Lawmakers demand answers as swindlers of jobless fleece fund | New
ALBANY – The office of State Comptroller Thomas DiNapoli is looking into how crooks managed to collect unemployment benefits using Social Security numbers and other credentials stolen from New Yorkers.
The wave of identity theft exploiting the state unemployment insurance fund also prompts lawmakers to insist that the state labor department provide a full account of the amount of money that has been looted by crooks posing as people made redundant during the pandemic.
“THIS IS AN IDENTITY THEFT”
The rapid pace of fraudulent deposits and the financial repercussions on the unemployment system are “outrageous,” said State Senator Dan Stec, R-Queensbury.
He said his office had received a series of complaints from voters who found out after the fact that foreigners had used their names to make fraudulent claims for unemployment benefits.
“These people are understandably concerned because this is identity theft,” Stec said.
Stec and other Senate Republicans are calling for a forensic audit of the state’s computer systems, with the aim of updating it so it can better cope with surges in unemployment claims and bogus claims.
“The system, since the start of the pandemic, has been riddled with problems and my concern is that, as with the cover-up of nursing homes, there is a political motivation to withhold information,” Stec said.
Matthew Ryan, a spokesperson for DiNapoli’s office, said auditors were looking at the controls and security of the unemployment insurance system. “It was launched on the basis of our risk assessment which includes complaints, significant increases in payments, new programs and criteria, and changes to IT (information technology),” he said. he declares.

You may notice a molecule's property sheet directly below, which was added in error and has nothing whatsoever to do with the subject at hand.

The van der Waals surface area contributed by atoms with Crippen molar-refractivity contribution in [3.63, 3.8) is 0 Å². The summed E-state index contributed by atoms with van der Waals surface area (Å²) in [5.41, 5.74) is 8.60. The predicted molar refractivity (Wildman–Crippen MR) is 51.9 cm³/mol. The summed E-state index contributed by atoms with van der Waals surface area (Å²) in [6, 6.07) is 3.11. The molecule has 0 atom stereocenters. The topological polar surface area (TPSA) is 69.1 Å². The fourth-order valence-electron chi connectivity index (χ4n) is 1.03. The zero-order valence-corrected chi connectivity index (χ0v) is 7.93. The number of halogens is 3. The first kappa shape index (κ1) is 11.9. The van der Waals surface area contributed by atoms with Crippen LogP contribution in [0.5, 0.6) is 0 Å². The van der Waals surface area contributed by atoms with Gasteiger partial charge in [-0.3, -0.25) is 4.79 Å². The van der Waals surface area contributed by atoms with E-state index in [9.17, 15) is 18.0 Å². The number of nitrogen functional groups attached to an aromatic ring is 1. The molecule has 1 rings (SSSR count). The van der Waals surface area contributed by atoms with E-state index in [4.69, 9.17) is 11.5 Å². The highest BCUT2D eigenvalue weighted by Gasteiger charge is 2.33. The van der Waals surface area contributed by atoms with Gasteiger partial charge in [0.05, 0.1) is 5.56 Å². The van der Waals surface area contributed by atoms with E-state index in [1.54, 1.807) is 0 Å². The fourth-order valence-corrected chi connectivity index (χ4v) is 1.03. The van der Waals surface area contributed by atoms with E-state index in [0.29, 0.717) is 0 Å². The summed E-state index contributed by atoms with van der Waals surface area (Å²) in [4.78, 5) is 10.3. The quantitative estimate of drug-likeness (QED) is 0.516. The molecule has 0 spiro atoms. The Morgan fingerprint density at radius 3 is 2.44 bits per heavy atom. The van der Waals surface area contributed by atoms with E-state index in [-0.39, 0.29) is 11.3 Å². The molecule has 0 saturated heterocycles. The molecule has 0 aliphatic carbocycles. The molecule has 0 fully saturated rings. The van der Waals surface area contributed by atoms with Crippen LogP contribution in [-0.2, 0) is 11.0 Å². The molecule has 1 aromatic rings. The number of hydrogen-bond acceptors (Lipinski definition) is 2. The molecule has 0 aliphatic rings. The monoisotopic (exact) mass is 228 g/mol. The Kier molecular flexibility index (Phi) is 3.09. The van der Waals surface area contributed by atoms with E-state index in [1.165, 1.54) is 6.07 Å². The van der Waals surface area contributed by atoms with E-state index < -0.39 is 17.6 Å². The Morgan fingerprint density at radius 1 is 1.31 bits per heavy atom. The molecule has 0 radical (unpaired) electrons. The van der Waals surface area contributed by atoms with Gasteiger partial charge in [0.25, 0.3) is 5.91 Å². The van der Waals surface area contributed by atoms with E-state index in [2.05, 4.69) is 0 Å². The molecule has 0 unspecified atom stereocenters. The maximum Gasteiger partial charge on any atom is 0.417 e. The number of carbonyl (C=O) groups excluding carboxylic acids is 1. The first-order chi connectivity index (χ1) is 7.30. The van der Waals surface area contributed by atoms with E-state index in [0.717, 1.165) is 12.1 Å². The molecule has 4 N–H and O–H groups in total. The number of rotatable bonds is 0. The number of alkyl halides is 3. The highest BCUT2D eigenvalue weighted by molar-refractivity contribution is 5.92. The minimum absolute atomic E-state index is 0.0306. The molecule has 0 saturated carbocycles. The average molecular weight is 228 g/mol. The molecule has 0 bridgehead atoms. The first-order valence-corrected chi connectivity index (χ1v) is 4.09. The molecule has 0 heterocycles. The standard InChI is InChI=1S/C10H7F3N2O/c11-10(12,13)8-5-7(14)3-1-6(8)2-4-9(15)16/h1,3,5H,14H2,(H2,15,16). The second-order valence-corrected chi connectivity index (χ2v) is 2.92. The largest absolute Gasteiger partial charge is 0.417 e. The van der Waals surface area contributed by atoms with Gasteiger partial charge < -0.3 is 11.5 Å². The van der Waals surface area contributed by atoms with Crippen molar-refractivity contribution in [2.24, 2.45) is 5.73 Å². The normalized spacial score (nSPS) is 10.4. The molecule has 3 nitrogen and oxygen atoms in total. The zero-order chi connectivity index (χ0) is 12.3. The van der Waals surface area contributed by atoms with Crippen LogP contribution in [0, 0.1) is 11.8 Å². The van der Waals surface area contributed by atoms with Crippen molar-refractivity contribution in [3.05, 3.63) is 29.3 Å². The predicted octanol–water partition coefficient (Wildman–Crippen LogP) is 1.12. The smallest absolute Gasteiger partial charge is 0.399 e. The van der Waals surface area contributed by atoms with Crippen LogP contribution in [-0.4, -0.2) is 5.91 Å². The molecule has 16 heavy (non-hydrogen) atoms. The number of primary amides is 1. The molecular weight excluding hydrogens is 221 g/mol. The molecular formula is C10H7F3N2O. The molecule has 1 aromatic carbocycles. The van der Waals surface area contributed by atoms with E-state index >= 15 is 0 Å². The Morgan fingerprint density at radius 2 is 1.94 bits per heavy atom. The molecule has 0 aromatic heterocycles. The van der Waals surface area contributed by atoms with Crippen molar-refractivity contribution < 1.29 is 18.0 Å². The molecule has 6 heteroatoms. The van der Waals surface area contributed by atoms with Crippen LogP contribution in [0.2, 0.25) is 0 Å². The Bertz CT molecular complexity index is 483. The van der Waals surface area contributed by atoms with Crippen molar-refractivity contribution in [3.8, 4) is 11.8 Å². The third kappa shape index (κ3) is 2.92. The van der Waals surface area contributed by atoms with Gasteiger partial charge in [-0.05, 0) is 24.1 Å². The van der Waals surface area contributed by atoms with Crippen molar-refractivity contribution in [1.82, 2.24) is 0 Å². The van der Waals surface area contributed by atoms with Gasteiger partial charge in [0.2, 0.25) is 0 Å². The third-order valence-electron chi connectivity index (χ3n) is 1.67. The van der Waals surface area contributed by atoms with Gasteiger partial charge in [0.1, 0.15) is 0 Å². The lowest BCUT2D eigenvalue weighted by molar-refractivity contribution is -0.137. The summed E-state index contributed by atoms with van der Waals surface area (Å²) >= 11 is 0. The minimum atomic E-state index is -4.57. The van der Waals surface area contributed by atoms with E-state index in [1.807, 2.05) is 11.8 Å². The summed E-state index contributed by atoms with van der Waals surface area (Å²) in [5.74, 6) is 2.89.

CAN’T SPEAK OF SPECIFICATIONS
At the Department of Labor, the agency that issues unemployment benefits, staff members use artificial intelligence and other “advanced resources” to counter fraudulent claims, according to Roberta Reardon, the labor commissioner of the ‘State.
The agency has already documented 1.1 million fraudulent claims, preventing thieves from pocketing $ 12.3 billion in benefits, agency spokeswoman Deanna Cohen said.
“We are not in a position to talk about the details of the investigative process or give details of the cases because that can provide a roadmap for scammers,” Cohen said.
But she noted that the labor agency “has a rigorous application and selection process to rule out ineligible or fraudulent claims, including checks from multiple state agencies.”
PROBLEM AT THE NATIONAL LEVEL
Mr Stec noted that some businesses in the upstate were being stunned by sharp increases in their unemployment insurance tax obligations, with those bills doubling in some cases.
Cohen said employers would not suffer any harm from payments resulting from fraudulent claims. Fraud has no impact on employers’ unemployment experience rating, she noted.
Unemployment fraud has been a thorny issue for state governments across the country, with crooks seeking to take advantage of an infusion of funding through the Pandemic Unemployment Assistance Program.
In some cases, claims were made on behalf of people who had never applied for benefits, and in other cases, statements were sent using the identity of the people who were laid off.
In March, the Office of the Inspector General of the United States Department of Labor reported that at least $ 89 billion out of $ 896 billion in unemployment funds “could be poorly paid, with a significant portion attributable to the fraud”.
ID.me, a company that works with the New York Labor Agency and 21 other state governments to verify unemployment claims, estimates the total amount of fraud nationwide could reach $ 300 billion.
State Department of Labor officials are urging the public to report any suspicious activity regarding jobless claims.
The crooks are believed to have breached the computer systems of financial institutions or employers of victims rather than hacked into the public agency’s system, they said.
Joe Mahoney covers the New York Statehouse for CNHI newspapers and websites. Contact him at [email protected]